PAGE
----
This is why I’ve started to look into how our obsession for thinness is not only shaping our nation’s dietary industry, but also influencing medicine.
I have found that a lot of my clients have very disordered relationships with food and intense fear of doing something “wrong.” This is creating a fixation on food as harmful not a means of nourishment and health.
Many have heard of the placebo effect, but have you heard of the nocebo effect? According to a 2016 article in the Journal of the Society for the Advancement of Anaesthesia in Dentistry:
A growing body of evidence is emerging for a phenomenon known as the nocebo effect. This is when a person is conditioned to expect a negative response, or to anticipate negative effects from an experience. These findings highlight the importance of effective communication with patients and the influence that good anxiety and pain management control can have in improving treatment outcomes. The placebo effect has been widely researched, but new studies have shown that nocebo can have a greater effect than placebo. The nocebo effect is prevalent in interactions between patients and healthcare workers. Research has demonstrated that if a patient deems a healthcare professional not to understand or believe them, this can cause distress, and the physiological effect can reduce the prognosis of treatment. It has also been demonstrated that patients who are anxious or expect pain during a procedure, feel more pain because of this negative expectation.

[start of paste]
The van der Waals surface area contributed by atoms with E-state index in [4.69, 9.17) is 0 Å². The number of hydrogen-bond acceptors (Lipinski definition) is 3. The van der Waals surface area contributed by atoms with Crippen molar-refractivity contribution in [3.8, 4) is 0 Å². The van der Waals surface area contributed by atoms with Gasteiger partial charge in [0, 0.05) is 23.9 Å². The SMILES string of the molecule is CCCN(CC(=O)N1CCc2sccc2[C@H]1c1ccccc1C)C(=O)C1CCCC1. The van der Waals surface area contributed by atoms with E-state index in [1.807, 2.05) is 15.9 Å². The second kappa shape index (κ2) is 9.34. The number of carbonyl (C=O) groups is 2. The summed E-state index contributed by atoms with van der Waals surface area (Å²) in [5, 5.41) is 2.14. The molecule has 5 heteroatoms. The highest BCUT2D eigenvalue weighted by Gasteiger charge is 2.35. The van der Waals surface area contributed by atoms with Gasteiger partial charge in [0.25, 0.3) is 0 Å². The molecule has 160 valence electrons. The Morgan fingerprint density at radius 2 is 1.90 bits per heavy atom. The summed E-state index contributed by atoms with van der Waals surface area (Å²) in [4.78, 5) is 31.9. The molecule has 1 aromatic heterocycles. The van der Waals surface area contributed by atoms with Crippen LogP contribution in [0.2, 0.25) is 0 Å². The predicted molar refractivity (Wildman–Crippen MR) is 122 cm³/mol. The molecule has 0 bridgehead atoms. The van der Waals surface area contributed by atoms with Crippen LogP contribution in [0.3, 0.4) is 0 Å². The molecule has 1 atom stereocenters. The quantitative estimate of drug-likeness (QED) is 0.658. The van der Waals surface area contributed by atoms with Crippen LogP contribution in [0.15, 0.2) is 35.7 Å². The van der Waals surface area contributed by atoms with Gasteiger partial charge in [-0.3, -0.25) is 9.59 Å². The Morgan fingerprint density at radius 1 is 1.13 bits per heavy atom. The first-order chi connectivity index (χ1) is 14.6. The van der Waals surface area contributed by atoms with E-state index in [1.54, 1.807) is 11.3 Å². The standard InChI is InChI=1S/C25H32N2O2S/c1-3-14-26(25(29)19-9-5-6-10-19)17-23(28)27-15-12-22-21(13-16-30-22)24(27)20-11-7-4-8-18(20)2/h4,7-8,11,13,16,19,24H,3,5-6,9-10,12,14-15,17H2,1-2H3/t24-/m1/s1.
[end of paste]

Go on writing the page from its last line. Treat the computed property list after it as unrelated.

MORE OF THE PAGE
Another concern I have with our preoccupation with food perfection is many eager and “compliant” clients will literally isolate themselves from social affairs or hide in shame during a family dinner with their fermented pickles and broccoli dish.
Being in community has many health benefits. It boosts oxytocin and makes us feel more at ease, while decreasing stress. Other research shows that connections have positive effects on cognition, health, and emotional well-being, as shown in these articles:
- Loneliness, depression and sociability in old age
- Social and Emotional Aging
- Social Engagement and Cognition
To the make this point more poignant, research recently stated that loneliness can be more hazardous to your health than obesity or smoking!
I’m afraid that in medicine and health’s attempt to “help” people get “healthier” we’ve perpetuated the very cycle we hoped to alleviate, by causing fear of food, distorted eating patterns, and body image issues.
In the upcoming articles, I will provide more examples of demonizing food choices for the general population and the science behind HAES.
New On My Homepage:
The Conclusion of Fennel Oil
In my first two posts on fennel oil, I discussed its many versatile actions. Last week, I highlighted its medicinal use across the continents and discussed the safety of ingesting essential oils. Here, I conclude my series with some of the factors to keep in mind when consuming essential oils, while explaining some specifics about fennel oil.
Thanks for the pictures Pixabay!